South of Townsville, May 24
After spending a week in Northern Queensland it was time to start the journey south to Brisbane. As we hit the motorway (it's not called a highway in Australia), we were excited to see the parts of Queensland that many tourists (and even Aussies) do not get to see. That is the wonderful thing about the road trip; it allows you to really see the landscapes and countryside.
We learned the "code of the campervan driver" in New Zealand and were happy to see that this international code was also carried out in Australia. The code of the campervan driver is quite simple. It is a slight node or a wave when passing another campervan driver. It is a courtesy when changing lanes. A "you first" approach to driving the open road. It is a simple hello just because you're also driving an oversized vehicle with very little clue about where you're going. Other campervan drivers know what I'm talking about. It adds to the enjoyment of the journey knowing that the other person waving is just as excited and lost as you are.
When we were investigating prices for car rentals we were told by several locals and agents not to drive at night because it was too dangerous. The woman who sorted us out with our campervan said "don't risk it, get off the road as soon as it gets dark". Puzzled by this seemingly common statement, we had to ask why. "Kangaroos" was the response. Kangaroos? Apparently it is very common for drivers to hit, and kill, kangaroos at night because they're not very fast and they get paralized by the headlights. That and the fact that they seem to be everywhere, even in the towns and smaller cities.
We were confused by this because we did not see any kangaroos on our first day of road travel. We were really hoping that we would get a chance to see these incredibly unique and native mammals in their natural habitat. Because of the lack of kangaroo sightings, we were tempted to continue driving after 6:00 pm (which is dusk because we are heading into winter down here) and take the risk in order to gain more ground. Nicole had even made the comment "it doesn't seem like it's really all that common to hit a kangaroo?". A statement we would laugh at later in the trip.
Nevertheless, we decided to play it safe and take the advice of the locals and call it a night once the sun went down. After we found the first couple of caravan campgrounds with no vacancy, we started to get nervous that it would be a long drive before we found a place to spend the night. We were in the middle of no where in the Australian wilderness with several km's separating each town.
As luck would have it, we ended up stumbling upon a free campground just off of the main motorway. All throughout NZ we were looking for the elusive "free" campground and only managed to find one in Taupo on the North Island. And on our first night in Queensland we were already ahead of the game! The campervan is fantastic. We enjoyed a hot meal cooked inside, followed by a hot shower and a comfortable night's sleep (and we didn't even have to go out into the dark and potentially dangerous bush to use the toilet!).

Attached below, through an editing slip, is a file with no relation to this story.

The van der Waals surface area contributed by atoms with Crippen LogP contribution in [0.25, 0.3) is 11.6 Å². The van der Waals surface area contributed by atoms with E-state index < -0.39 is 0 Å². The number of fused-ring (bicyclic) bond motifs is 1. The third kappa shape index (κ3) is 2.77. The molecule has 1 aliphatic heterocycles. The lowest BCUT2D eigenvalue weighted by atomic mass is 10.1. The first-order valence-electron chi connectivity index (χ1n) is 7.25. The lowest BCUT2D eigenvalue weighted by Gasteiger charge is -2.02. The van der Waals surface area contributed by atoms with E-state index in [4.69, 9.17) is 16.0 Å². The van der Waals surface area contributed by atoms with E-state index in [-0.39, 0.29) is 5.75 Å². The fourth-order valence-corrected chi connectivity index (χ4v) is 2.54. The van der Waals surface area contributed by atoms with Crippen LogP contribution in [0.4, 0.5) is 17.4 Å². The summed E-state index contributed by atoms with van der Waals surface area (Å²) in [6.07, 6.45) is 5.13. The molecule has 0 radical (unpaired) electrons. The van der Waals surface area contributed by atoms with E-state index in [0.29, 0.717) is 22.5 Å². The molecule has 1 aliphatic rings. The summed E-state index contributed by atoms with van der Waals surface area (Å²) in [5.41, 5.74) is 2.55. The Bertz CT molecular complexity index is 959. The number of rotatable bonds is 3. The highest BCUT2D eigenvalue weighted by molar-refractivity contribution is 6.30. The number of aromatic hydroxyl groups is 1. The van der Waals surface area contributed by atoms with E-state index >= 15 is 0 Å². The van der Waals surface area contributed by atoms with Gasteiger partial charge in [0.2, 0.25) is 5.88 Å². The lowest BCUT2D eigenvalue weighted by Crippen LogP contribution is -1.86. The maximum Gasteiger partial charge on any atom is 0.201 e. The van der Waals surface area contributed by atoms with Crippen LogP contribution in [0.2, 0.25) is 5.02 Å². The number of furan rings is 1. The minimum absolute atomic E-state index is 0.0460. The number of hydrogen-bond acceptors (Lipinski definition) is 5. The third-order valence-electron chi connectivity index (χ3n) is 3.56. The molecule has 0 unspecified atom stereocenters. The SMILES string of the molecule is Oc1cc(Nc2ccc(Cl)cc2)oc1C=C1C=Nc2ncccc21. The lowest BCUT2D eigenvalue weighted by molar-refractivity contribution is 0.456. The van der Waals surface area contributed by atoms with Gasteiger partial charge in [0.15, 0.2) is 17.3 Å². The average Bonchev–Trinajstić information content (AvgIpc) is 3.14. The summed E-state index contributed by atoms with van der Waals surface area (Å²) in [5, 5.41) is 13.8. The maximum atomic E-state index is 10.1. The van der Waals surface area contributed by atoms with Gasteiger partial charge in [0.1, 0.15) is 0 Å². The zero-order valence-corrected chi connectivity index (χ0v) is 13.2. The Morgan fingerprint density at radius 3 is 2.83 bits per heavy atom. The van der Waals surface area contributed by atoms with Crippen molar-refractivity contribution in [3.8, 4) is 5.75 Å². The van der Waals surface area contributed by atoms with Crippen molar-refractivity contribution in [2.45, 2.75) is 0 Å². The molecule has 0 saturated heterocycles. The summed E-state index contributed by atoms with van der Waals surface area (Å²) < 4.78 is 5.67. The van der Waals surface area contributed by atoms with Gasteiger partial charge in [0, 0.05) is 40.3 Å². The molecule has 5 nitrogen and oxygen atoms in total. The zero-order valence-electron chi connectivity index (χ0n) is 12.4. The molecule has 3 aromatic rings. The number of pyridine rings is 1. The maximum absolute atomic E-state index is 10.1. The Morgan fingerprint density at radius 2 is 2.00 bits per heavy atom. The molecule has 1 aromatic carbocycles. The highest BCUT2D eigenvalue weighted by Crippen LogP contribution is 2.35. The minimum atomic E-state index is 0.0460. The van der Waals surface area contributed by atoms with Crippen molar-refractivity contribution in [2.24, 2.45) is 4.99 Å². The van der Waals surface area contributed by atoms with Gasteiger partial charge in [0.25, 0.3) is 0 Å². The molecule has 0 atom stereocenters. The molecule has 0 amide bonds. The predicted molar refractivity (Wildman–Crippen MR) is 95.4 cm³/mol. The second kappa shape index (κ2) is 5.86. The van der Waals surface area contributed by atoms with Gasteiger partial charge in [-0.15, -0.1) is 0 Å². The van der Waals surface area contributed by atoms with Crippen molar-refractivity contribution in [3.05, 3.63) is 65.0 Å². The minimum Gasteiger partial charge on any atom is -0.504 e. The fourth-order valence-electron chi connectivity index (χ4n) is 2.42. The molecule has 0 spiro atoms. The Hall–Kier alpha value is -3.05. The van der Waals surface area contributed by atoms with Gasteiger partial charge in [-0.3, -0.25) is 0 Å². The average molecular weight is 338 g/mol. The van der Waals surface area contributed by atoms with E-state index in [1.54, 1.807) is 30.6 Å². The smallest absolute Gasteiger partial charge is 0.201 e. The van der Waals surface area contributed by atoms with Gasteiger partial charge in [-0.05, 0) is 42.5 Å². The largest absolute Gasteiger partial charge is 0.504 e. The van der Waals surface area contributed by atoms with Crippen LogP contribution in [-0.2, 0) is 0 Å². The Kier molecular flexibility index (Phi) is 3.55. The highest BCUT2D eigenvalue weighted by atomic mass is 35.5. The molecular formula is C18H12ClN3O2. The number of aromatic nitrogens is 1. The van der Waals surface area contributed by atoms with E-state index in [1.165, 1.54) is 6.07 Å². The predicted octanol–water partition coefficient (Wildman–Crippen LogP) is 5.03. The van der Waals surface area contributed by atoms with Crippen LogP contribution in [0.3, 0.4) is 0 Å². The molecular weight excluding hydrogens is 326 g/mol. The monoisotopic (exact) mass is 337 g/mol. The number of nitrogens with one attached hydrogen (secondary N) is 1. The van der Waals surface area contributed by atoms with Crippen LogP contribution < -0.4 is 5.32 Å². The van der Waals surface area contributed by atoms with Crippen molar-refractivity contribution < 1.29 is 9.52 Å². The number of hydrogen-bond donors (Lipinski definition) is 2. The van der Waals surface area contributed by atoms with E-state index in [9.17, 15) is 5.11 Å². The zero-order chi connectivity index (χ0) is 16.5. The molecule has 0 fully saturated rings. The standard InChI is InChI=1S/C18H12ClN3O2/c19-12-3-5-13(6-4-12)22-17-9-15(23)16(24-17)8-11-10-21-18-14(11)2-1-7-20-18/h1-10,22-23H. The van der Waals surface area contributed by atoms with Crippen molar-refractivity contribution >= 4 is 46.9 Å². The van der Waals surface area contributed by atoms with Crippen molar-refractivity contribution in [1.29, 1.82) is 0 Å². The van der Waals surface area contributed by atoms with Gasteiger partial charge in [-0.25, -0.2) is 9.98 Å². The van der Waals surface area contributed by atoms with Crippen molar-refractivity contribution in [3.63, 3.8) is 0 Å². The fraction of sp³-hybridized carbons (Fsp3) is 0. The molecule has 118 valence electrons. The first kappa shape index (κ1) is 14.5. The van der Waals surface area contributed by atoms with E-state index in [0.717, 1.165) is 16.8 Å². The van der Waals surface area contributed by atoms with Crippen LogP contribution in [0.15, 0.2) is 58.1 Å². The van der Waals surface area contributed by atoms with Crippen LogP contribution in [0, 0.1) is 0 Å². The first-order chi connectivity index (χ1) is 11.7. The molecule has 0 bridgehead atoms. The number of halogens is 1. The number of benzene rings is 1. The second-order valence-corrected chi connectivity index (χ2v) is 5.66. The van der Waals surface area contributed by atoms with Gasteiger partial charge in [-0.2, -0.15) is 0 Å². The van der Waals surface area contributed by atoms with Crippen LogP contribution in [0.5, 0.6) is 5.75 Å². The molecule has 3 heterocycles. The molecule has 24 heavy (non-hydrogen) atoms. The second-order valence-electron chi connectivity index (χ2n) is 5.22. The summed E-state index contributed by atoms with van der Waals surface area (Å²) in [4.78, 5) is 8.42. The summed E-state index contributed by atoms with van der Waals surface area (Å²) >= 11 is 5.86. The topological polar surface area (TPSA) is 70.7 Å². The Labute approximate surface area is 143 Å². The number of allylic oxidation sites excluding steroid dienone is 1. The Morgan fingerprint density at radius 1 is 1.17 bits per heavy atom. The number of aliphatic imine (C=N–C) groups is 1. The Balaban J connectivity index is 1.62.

We hit the road early in the morning because we knew that in order to stay ahead of the relocation timeline, we needed to get as close to Brisbane as possible. On the drive, we thought it would be interesting to count the "kangaroo road kill" to see what all the hype was about. At about 4:00 in the afternoon we had to stop the game. Partly because we were getting bored, and it was kind of morbid counting dead animals, but mainly because we had counted past 70+ dead kanagroos on the side of the road (and this was just the 'visible' accidents). It was horrible seeing all of these innocent victims. During some stretches we would literally see a dead kangaroo every 500 meters. It is a shame that these poor Roo's have to die when it seems that there are better ways to protect them from the dangerous trucks that speed by at night with their blinding bright lights. Like maybe a big, sturdy fence?
Rather than focus on road kill, we decided to play a different game. How many "live" kangaroos and wallabies could we count. Surprisingly we only had three after the first day and a half of driving! Like the 'penguin crossing' signs in New Zealand, we were dooped into believing that we would see kangaroos whenever we saw the "kangaroo crossing" road signs. Not bloody likely! We finally saw a large mob of about a dozen kangroos grazing on a high school football field just off the motorway. This much anticipated sighting was later followed by several other spottings, mainly in rural populated areas in open fields with cut grass.
We continued on and kept the lucky streak alive by finding another free campground, also located about 30 meters off the main motorway. What a difference from the overpriced campsites in New Zealand! Our long day of driving got us to within striking distance of the world famous Australia Zoo, which is the home of The Crocodile Hunter, the deceased Steve Irwin.
The Australia Zoo was an attraction that was a must on our itinerary, and we were excited to see the legacy of The Crocodile Hunter!